The image creation program allows the computer to act as object reading means (CPU 202 which performs step S705; hereinafter only step numbers will be provided), first arrangement means (S706), second arrangement means (S706), texture reading means (S707), and rendering means (S708, S710). More specifically, the object reading means reads a first object (1501, 1801) and a second object (1802) from a memory (214), the first object being composed of at least one polygon and in a planar format and the second object being composed of at least one polygon. The first arrangement means arranges the read first object to rise on a horizontal plane in the 3D virtual space (i.e., the horizontal plane and the first object are not parallel to each other and the positional relationship between the horizontal plane and the first object is not limited to a perpendicular relationship) (FIGS. 3 and 12). The second arrangement means arranges the read second object in an opposite direction (the directions shown by the arrows in FIGS. 3 and 12) to a direction in which the horizontal plane looks towards the virtual camera, and substantially parallel to the horizontal plane with a space between the horizontal plane and the second object. The texture reading means reads ground texture and character texture from the memory (214), the ground texture used in representing a ground in the 3D virtual space and the character texture used in representing a character (which includes not only a person but also a blast pattern, etc.) to be displayed in a position which is in contact with the ground. The rendering means renders the image in the rendering region by performing a projection transformation of the first object and the second object onto the projection plane, mapping the read character texture onto the first object, and mapping the read ground texture onto the second object.

The first arrangement means and the second arrangement means arrange the first object and the second objects such that the positional relationship between the first and second objects is displaced a predetermined distance from its original positional relationship along the direction of the orientation of the virtual camera. In arranging the objects, either the first or second object may be displaced from its original position (FIGS. 3 and 11), or both the first and second objects may be displaced from their original positions. Such a displacement may be performed when the object is arranged in the virtual space or when the coordinates of the object is transformed into the camera coordinate system for rendering of the virtual space. Further, the displacement process may be performed using a transformation matrix.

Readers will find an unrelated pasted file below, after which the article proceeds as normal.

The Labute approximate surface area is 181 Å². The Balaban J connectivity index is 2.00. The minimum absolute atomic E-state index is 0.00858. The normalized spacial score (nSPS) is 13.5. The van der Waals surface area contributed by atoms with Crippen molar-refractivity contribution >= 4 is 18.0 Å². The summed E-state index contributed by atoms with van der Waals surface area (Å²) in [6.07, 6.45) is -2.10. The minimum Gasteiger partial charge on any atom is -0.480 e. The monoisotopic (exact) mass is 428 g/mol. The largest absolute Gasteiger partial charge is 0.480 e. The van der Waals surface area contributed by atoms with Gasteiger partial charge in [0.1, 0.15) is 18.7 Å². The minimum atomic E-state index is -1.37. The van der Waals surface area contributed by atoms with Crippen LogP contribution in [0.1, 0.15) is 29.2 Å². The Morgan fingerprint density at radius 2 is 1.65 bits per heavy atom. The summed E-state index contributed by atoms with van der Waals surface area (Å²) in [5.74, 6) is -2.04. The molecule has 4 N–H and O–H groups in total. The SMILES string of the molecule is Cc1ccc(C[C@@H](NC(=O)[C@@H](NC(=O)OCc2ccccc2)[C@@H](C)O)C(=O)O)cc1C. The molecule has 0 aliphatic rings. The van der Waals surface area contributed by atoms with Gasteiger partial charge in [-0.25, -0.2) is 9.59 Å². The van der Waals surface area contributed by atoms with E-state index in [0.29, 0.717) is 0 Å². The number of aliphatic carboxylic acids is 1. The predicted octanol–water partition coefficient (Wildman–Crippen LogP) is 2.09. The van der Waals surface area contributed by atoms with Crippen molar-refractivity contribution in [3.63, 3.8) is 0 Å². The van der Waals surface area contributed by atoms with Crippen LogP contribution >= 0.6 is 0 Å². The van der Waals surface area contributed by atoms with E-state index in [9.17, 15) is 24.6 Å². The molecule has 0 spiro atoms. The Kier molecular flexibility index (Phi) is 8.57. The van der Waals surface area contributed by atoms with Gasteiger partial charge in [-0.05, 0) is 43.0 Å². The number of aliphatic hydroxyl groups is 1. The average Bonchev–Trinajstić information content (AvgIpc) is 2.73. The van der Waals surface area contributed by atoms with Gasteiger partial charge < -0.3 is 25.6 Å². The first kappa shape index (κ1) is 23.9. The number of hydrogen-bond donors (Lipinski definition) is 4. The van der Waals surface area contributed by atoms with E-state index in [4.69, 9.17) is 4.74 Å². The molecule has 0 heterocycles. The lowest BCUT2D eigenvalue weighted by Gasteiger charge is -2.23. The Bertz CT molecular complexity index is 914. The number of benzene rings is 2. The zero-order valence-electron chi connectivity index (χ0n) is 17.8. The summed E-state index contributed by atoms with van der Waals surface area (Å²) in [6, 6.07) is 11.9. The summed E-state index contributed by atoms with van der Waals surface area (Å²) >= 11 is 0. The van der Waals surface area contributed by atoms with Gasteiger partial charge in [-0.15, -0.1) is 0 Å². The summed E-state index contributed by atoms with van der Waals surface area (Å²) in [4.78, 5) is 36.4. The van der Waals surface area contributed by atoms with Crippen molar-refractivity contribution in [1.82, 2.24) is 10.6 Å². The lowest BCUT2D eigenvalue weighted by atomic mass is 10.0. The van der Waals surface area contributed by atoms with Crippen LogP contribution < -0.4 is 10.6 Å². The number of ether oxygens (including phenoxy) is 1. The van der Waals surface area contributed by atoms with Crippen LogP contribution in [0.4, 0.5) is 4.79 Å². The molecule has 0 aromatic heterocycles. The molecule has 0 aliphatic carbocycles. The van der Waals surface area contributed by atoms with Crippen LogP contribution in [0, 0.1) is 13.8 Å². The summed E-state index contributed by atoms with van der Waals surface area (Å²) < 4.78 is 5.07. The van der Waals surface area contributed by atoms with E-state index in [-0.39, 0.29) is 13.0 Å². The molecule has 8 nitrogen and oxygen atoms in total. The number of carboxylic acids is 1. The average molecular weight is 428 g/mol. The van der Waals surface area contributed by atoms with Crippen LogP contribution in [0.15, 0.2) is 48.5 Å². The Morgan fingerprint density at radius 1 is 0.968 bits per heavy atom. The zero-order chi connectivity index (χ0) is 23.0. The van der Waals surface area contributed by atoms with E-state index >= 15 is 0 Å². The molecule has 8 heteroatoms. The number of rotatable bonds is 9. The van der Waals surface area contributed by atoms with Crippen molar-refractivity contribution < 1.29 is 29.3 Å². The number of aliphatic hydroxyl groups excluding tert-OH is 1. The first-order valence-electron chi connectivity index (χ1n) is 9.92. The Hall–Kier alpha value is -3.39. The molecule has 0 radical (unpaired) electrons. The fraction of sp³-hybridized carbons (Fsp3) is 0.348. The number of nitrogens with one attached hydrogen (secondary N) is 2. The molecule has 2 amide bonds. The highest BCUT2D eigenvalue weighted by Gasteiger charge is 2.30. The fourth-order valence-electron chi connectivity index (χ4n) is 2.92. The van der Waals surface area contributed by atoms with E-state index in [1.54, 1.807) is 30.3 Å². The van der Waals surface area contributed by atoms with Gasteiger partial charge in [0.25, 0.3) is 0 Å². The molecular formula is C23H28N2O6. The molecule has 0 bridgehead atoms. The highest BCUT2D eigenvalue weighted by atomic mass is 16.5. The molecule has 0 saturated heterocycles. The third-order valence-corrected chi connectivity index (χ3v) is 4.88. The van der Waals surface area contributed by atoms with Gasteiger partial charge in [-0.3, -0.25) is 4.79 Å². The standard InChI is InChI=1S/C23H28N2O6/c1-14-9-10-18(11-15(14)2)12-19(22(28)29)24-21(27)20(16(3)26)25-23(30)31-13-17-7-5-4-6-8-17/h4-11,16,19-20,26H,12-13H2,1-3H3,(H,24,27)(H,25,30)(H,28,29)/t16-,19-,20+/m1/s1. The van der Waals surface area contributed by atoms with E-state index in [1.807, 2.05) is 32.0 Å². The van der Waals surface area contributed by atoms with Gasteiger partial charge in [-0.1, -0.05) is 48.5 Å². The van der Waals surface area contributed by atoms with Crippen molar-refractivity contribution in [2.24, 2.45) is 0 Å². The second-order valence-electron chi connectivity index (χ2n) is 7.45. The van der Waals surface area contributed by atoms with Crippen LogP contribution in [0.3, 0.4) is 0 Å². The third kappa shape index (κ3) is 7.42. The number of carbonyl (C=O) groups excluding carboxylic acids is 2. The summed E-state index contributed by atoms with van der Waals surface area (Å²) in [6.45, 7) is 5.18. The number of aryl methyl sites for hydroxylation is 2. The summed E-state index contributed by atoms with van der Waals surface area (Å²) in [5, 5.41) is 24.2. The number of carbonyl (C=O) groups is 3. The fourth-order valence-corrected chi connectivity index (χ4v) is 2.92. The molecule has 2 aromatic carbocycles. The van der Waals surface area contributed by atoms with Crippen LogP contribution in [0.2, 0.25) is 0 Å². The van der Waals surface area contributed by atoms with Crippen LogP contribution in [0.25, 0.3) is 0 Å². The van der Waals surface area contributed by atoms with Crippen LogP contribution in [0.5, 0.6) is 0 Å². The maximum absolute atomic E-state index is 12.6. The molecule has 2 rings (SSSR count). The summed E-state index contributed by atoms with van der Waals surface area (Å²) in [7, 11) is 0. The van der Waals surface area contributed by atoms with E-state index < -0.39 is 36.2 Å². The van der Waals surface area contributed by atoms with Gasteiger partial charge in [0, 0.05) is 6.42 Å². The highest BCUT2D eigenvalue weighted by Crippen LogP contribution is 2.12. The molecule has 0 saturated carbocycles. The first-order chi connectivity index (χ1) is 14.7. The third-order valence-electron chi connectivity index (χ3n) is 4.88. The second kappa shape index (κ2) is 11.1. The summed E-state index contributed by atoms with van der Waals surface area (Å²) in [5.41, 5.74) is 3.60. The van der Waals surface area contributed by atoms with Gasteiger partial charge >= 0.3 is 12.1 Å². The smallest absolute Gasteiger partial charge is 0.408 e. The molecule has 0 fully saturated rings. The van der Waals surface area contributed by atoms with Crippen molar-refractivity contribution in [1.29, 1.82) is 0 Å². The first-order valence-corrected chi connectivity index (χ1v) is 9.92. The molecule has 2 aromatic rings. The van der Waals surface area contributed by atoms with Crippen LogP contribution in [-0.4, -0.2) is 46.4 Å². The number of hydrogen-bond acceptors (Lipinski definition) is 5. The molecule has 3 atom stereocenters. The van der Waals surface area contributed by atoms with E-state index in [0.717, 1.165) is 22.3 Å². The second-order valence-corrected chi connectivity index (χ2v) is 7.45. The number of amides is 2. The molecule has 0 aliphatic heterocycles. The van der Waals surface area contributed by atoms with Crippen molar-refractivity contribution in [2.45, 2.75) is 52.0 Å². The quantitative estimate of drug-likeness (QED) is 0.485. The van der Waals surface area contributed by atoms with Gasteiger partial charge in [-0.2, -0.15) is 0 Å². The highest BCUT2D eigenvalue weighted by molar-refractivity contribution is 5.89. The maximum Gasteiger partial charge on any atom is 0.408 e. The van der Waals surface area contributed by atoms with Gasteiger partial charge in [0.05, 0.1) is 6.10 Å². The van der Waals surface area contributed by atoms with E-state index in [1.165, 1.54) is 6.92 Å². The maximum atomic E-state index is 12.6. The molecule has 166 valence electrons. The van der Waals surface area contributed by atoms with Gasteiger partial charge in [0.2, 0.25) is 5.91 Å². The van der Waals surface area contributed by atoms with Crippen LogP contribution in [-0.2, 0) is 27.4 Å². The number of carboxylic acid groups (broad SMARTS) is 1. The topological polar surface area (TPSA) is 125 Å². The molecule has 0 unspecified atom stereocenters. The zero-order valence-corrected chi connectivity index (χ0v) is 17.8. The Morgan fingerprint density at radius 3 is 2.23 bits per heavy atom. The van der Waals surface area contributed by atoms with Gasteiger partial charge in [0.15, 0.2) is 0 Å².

According to a second aspect of the present invention, in the image creation program of the first aspect, the first arrangement means may arrange the first object such that a plane of the first object is substantially perpendicular to the horizontal plane and looks towards a side of the virtual camera.

According to a third aspect of the present invention, in the image creation program of the first aspect, the first arrangement means may arrange the first object such that a plane of the first object looks towards the virtual camera.

According to a fourth aspect of the present invention, in the image creation program of any of the first to third aspects, a size of the first object may change depending on a display content of the character texture, and the second arrangement means may arrange the second object with a space between the horizontal plane and the second object, the space being equal to or greater than a length of the change in the size of the first object in a direction perpendicular to the horizontal plane.

According to a fifth aspect of the present invention, in the image creation program of any of the first to fourth aspects, the first object may be one of a game character and a special-effect character, the game character being modeled after a person in the 3D virtual space and the special-effect character displaying a special effect to be created in the 3D virtual space.

According to a sixth aspect of the present invention, in the image creation program of any of the first to fifth aspects, the computer may further be allowed to act as means for arranging the virtual camera in the 3D virtual space such that an orientation of the virtual camera forms an acute angle with the horizontal plane.